my $r = shift;
    my $extra = $r->notes( 'axkit_cache_extra' );
    my %cookies = Apache::Cookie->fetch;
    my $cookie = $cookies{COOKIENAME};
    $extra .= ":COOKIENAME=" . join( '&', $cookie->value ) if $cookie;
    # (I chose a colon prefix because that's what AxKit uses to separate extras)
    $r->notes( axkit_cache_extra => $extra );
    return Apache::Constants::OK;
  <Files script.xsp>
    AxAddPlugin +My::AxKit::Plugin::CacheParams

Note about memory usage

For improved performance, AxKit uses memory to cache a list of stylesheets for each document. However, when extra cache parameters are set using any of the above methods, AxKit uses separate cache entries for each different setting of "axkit_cache_extra", even though the list of stylesheets is probably the same for these different settings. This use of separate cache entries can lead to wasted memory, especially when caching personalized pages for thousands of users. To avoid the extra memory usage, patch AxKit so that it uses a cache entry independent of "axkit_cache_extra". Replace the following line in the get_styles subroutine of AxKit.pm:

    my $key = $cache->key();

with this line:

    my $key = join(':', $provider->key(), $style, $media);

Note well: only replace this one line. Do not replace any other instances of "$cache->key()".

The above patch can wreak havoc if you dynamically define the list of stylesheets using AxAddDynamicProcessor based either directly or indirectly on information contained in "axkit_cache_extra". In this case you can either comment out the caching of stylesheet lists entirely, or make sure that you define a different "preferred_style" for each different dynamic list of stylesheets so that the $key will be different for each one.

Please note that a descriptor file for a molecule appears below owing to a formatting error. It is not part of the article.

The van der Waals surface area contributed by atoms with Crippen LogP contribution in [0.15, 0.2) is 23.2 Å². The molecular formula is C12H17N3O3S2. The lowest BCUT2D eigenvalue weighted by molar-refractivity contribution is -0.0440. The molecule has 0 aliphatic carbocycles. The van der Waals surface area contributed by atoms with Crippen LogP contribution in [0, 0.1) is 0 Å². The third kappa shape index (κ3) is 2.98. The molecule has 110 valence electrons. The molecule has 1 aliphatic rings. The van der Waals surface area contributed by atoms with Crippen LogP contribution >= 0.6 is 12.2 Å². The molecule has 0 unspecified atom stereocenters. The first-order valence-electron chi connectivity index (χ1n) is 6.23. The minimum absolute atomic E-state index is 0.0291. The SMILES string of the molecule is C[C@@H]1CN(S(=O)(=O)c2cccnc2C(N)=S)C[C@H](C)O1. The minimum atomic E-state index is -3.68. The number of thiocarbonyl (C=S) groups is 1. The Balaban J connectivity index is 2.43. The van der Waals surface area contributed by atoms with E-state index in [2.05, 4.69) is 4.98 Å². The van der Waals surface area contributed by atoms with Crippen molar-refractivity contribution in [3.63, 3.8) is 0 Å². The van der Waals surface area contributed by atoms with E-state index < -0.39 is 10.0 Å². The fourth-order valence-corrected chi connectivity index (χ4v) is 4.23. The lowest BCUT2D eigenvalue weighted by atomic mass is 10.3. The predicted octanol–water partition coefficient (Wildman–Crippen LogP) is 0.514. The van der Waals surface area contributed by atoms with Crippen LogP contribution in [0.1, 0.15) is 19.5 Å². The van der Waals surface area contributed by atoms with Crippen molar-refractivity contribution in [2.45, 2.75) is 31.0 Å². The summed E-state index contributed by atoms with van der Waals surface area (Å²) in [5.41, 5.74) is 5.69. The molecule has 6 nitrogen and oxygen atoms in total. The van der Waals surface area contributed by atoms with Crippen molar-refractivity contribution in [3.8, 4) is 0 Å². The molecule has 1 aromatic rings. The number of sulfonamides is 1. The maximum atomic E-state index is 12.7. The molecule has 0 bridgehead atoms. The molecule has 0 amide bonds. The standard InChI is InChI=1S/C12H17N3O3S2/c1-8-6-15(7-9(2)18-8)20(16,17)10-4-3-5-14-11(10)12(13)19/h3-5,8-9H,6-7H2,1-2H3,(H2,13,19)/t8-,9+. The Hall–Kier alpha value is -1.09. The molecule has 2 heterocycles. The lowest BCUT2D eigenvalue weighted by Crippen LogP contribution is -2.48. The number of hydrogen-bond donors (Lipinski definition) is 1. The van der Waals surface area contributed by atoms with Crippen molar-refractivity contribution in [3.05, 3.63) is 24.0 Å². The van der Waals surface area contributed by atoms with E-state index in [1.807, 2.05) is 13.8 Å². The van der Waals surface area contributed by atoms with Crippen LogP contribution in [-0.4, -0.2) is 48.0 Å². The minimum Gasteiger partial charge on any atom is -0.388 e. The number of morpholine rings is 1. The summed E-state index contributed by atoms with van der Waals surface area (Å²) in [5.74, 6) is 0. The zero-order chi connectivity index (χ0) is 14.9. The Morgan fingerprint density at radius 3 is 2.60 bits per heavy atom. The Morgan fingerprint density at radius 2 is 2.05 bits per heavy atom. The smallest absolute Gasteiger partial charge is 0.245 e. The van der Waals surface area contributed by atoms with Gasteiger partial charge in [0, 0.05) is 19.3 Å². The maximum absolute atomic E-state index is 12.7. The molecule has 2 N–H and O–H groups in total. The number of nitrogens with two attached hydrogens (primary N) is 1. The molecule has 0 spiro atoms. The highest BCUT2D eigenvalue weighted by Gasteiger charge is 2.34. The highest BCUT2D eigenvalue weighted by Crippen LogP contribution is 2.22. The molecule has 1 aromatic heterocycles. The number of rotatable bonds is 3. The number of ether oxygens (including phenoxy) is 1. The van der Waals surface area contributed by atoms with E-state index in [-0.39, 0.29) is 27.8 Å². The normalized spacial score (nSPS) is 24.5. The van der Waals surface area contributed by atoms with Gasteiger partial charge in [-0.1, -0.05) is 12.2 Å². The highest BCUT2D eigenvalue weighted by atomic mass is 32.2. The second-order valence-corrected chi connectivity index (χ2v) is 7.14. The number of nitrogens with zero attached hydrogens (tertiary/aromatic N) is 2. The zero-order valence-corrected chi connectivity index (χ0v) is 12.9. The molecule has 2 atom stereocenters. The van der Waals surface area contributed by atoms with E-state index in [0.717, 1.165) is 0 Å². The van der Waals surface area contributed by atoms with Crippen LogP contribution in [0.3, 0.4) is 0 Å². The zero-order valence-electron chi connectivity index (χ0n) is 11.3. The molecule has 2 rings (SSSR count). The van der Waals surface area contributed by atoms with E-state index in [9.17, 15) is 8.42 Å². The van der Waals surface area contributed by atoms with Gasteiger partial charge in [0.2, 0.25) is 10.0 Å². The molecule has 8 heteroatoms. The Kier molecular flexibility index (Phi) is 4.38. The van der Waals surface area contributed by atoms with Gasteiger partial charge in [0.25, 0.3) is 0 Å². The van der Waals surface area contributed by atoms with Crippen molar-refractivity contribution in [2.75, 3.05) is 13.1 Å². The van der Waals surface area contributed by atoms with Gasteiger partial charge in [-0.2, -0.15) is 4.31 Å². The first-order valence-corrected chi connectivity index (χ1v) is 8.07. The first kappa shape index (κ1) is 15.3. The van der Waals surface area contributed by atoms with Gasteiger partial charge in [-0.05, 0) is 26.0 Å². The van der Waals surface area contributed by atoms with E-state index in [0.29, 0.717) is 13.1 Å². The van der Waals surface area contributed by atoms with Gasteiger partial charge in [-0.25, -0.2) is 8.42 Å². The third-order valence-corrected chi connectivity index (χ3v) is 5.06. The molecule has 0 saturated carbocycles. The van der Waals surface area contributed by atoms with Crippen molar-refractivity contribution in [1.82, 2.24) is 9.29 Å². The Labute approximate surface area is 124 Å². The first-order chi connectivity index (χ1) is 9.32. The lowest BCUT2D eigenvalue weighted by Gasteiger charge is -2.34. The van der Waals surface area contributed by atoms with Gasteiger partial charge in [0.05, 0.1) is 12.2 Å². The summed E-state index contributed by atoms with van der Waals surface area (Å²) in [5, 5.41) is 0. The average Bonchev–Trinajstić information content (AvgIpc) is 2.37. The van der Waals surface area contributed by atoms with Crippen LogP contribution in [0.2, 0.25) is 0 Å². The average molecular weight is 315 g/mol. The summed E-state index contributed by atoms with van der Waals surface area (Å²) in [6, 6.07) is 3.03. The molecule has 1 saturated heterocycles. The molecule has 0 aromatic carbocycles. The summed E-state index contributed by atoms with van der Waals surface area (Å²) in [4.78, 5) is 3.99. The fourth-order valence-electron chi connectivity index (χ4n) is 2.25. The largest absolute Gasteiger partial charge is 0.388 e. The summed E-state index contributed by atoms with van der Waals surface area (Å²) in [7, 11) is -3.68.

Other Issues

If your XSP script performs some tasks such as authentication or setting HTTP response headers, then you need to move these tasks into a plugin so that they will run even when AxKit serves your XSP output from its cache. Remember: AxKit will never run your XSP script again once the output becomes cached! Except, of course, when a dependency was updated (AxKit::add_depends) or the cache parameters change (axkit_cache_extra).

The AxKit cache is not automatically cleaned. If space is an issue, such as when you are caching pages that are customized for individual users, then you need to run a cron job or something similar to delete stale files from the cache. For example, see Apache::AxKit::CacheCleaner.


This module overrides the $r->no_cache method which gets called from Apache::AxKit::Language::XSP so that caching remains on.

You can turn caching back off in your XSP script by calling AxKit::Apache::no_cache($r,1). You may wish to do this for error pages for example. This will invoke the following methods for you:

  Apache::no_cache($r,1); # send "no-cache" headers to browser
  $AxKit::Cache->no_cache(1). # do not store in AxKit cache

If you want AxKit caching turned off but you do not want the "no-cache" headers sent to the browser, then just invoke $AxKit::Cache->no_cache(1).

Alternatively, if you want to send the "no-cache" headers to the browser but keep AxKit caching turned on, then just call Apache::no_cache($r,1);


AxKit, Apache::AxKit::Plugin::QueryStringCache, Apache::AxKit::Plugin::QueryStringCacheRegexp, Apache::AxKit::CacheCleaner


Ken Neighbors <ken@nsds.com>


Copyright (c) 2005-2006 Ken Neighbors. All rights reserved. This module is free software; you can redistribute it and/or modify it under the same terms as Perl itself.

 Apache::AxKit::Language::XSPCaching - eXtensible Server Pages with AxKit caching